Stephen doesn't say you need a ROOM per say.  He wrote his first two published novels, Carrie and 'Salem's Lot,  ''in the laundry room of  a doublewide trailer, pounding away on my wife's portable Olivetti typewriter and balancing a child's desk on my thighs."  You can either hate people like this or you can try to emulate them.  But the room, according to Stephen, ''really needs only one thing:: a door which you are willing to shut."  And that is when I realize that Stephen's wife, also an author, was taking care of the kids a large percentage of the time he was writing.  I believe he'd be the first to admit it too.  (And the guy was writing four hours a day, at night, while holding down a full-time teaching job, so that I am not saying he had it easy either.  Virginia again.  Independent income.  Which Stephen has NOW but did not have when he started.)

I'm reliving all this in Iglersreuth this month because I don't have internet access.  Poor baby.  Virginia would not be impressed.  But Damon is home, on our only table, working.  He dominates the scene and the access to cyberspace.  And I am drained by the demands of teaching in the mornings, entertaining the children all afternoon (although we have a good time) and then home, hearth and husband to boot.  Always there.  Sapping my space.  I have managed to condense that ''room of my own'', that space with a door, into a laptop and a blind eye to the mischief around me.  And still I am fighting for that.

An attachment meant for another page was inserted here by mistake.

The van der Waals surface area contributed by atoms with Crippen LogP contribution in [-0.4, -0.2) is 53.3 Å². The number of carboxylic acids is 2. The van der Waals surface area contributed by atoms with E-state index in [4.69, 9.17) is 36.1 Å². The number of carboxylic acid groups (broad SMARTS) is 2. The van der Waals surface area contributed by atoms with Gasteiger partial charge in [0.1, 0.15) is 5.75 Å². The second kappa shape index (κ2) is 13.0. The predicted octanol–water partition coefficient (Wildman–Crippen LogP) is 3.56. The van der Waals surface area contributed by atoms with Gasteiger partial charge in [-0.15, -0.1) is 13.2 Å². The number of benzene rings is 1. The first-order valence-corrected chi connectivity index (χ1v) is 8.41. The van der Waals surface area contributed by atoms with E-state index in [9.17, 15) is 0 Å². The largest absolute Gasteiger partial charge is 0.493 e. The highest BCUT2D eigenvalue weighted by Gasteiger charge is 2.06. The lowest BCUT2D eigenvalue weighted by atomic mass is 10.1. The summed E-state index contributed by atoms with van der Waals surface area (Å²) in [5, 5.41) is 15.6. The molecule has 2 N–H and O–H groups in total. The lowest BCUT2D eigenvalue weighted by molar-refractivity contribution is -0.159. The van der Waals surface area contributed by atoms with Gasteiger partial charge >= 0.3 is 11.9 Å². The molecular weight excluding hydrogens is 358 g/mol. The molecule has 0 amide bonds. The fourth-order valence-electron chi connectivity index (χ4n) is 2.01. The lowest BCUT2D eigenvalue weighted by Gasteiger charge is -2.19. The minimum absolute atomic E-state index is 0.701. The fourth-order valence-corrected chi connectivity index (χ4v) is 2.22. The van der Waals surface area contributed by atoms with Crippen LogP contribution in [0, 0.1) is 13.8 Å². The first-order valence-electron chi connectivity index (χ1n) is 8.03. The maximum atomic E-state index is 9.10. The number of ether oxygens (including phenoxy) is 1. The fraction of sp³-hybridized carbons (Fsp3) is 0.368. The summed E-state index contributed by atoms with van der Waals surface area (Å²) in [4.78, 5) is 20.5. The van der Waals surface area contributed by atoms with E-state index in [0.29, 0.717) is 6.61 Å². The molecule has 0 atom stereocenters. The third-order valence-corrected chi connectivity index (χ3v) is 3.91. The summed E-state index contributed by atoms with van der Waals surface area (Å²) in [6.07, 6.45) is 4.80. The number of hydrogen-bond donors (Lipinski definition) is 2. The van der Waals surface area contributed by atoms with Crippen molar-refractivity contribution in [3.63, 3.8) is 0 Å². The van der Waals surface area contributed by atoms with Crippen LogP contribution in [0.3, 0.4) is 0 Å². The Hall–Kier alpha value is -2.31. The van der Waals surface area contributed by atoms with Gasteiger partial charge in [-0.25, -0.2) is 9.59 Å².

But Damon is supportive of my writing.  And the kids start all-day school in January.  So that maybe, and maybe soon, my day will come.  I envision myself in puffy blue houseslippers and a flowered house dress, my hair done up in rollers and a coffee in my hand, cheerfully handing everyone their lunchbags on the way out the door.  Never mind the rollers.  Too much work.  Hair in a bandana wearing an old Tshirt of Damon's, sitting in front of the sliding glass doors, sunlight already streaming in at 8 AM, and sitting down to work on my writing.

Virginia's dream realized. 

Because women like her worked hard to make it possible for women like me to have the freedoms and luxuries (and yes, doing the laundry in a washing machine IS a luxury!) we have.  Because technological advancements have given me time I wouldn't have had  a century ago.

And because I've been working long enough, hard enough, with four little monkeys clinging to my back to appreciate the gift of time and space I am being given.

A whole lot of nothing.  That's what I'm getting for Christmas this year.

1 comment:

  1. I agree with the work-space issue. Having a room of one's own is heavenly. I don't know what direction things will morph into once our kids each get their own room (no fair!) and I start sharing my space with wifey. I'm sure it will be fine, though. Good luck finding your own space Down Under.
    Please contact me for a private tutorial as you read through every luscious page of Mrs. Dalloway! Please start there with Ms Woolf's fiction and we can carry on a seminar via skype. Please! I've taught it about 10 times and would love to do so again.